After a year as mortician's apprentice to a large Washington funeral home - researching for the St. Francis Burial Society - the Rev. William A. Wendt has more sympathy for the mortician.
The former rector of St. Stephen and the Incarnation Church concludes that "by design or default," funeral directors "bear almost total responsibility" and take on all distasteful aspects - most notably, handling of dead bodies. In that respect, "These guys really earn their money."
But, Wendt says, overall effects make funerals "a spectator sport." Tradition has come to mean "show." Costly embalming, viewing, flowers and music create an image of "sleep - not death. We can all live with more quality by accepting death in our lives."
Wendt was prompted to co-found the St. Francis Society several years ago, after he met resistance from some morticians when he tried to carry out a good friend's wishes for burial in a plain pine box.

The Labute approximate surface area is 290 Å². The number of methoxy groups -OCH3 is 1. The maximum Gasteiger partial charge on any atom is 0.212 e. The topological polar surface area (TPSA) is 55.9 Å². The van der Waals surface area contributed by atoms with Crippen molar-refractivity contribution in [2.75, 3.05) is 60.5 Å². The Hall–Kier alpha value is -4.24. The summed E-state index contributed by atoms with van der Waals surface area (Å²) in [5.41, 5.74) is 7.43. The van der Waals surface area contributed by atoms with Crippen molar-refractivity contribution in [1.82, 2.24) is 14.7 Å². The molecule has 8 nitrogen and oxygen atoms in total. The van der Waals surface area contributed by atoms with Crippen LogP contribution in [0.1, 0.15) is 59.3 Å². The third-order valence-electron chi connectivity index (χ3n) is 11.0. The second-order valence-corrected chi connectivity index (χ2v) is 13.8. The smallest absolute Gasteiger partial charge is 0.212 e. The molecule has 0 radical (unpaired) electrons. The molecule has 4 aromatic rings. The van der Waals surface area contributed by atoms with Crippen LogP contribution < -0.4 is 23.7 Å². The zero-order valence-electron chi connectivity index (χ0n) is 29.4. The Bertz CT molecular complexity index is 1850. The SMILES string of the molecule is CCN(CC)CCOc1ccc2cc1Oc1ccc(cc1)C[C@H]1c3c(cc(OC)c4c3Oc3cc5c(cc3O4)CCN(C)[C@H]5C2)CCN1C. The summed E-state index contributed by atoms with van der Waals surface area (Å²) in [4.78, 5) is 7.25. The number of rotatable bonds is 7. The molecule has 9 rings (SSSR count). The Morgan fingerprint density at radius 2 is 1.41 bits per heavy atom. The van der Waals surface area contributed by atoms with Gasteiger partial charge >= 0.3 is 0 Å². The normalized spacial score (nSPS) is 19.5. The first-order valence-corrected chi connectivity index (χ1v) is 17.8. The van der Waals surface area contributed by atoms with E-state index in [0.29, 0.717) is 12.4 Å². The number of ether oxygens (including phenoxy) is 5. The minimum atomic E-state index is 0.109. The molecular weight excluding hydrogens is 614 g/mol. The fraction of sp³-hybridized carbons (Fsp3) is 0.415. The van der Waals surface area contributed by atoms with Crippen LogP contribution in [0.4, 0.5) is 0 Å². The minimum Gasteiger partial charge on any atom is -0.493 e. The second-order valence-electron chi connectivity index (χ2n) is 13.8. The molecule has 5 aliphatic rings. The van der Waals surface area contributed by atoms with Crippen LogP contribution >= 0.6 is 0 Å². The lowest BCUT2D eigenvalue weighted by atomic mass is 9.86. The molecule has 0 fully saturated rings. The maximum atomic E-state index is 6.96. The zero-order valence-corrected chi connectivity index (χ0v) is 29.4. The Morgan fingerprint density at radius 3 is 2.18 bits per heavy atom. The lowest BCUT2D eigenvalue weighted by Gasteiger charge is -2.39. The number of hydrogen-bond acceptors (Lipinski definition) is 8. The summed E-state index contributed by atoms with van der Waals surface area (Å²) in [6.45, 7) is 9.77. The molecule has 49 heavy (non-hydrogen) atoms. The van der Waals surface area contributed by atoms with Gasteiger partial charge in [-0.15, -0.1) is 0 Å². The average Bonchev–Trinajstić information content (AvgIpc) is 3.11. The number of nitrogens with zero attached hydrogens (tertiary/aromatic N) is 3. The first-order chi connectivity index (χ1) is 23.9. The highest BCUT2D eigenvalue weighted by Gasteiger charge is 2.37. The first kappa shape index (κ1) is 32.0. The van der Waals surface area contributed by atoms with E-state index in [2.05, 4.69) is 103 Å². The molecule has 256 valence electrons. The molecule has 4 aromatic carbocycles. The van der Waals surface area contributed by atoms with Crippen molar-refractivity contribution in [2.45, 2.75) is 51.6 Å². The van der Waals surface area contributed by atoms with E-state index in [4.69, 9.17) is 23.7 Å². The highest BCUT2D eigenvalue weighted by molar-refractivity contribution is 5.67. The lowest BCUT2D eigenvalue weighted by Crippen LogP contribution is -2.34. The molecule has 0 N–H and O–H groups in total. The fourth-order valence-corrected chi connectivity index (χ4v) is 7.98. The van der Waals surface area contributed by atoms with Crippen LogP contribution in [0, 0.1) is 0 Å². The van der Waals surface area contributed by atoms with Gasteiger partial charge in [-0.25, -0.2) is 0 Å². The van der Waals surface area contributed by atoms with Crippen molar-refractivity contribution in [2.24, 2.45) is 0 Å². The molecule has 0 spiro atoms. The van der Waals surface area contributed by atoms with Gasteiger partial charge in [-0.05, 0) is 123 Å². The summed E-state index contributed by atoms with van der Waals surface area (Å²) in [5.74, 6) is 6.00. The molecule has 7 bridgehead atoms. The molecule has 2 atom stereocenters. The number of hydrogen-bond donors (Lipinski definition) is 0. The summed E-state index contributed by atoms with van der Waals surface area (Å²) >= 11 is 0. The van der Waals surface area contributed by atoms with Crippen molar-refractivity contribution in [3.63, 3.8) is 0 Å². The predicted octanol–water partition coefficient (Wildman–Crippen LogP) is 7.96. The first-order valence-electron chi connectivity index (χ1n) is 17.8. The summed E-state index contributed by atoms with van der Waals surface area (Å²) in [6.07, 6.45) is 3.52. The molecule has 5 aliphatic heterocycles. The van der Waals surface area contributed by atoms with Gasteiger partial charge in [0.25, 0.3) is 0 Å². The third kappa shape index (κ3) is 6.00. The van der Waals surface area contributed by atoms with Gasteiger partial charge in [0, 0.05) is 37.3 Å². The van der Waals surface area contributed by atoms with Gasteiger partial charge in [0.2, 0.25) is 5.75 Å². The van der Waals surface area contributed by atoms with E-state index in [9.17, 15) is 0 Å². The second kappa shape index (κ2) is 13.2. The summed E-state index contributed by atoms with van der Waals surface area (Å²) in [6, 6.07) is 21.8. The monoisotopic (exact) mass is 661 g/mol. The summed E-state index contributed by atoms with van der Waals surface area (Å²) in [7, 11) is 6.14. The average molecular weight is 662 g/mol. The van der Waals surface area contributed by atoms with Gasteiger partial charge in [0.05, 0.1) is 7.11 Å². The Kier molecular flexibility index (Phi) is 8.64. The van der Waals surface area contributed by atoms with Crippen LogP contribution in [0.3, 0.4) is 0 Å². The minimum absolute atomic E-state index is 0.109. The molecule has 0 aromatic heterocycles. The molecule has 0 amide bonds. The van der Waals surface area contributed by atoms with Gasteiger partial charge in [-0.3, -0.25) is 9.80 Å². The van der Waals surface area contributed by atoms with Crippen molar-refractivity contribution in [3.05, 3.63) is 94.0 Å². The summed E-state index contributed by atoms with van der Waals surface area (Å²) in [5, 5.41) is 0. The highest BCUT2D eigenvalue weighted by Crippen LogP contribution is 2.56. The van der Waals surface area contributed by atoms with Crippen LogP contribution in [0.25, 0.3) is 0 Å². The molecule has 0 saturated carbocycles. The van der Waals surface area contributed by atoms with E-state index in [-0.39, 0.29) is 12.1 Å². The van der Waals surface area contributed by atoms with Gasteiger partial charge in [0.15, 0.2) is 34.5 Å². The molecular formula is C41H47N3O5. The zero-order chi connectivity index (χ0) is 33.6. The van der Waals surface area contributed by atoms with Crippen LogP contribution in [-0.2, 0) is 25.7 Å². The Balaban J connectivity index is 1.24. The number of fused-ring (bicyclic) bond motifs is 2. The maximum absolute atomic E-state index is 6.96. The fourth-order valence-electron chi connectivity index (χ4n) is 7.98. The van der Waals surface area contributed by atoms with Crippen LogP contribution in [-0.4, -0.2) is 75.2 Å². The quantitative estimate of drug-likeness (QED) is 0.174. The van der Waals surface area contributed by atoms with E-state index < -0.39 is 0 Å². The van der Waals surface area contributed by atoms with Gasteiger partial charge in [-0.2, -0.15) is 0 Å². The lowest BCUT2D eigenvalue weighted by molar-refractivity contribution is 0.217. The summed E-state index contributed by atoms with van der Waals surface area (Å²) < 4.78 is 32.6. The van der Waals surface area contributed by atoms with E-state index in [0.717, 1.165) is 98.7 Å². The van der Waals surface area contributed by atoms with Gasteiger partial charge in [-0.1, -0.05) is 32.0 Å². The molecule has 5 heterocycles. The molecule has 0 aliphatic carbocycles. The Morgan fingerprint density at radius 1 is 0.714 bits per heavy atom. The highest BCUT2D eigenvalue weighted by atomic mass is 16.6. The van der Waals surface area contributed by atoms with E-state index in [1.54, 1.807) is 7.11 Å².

"What I got when I first started calling around, requesting this simple box was, "Sure, for the kind of person who doesn't mind burying his mother in an orange crate."" That attitude, he says, made him respond with bellicose TV interviews and loud cries of "emotional extortion."
Now he says he accomplishes more with lectures and counseling.
So far as those in the funeral industry who say he and his group are bizarre, Wendt says:
"I'll tell you what's bizarre - innerspring mattresses, satin-rolled and pleated cushions and phot slots on $10,000 coffins." CAPTION: Picture, The Rev. William A. Wendt with his coffin-bookcase; by James A. Parcell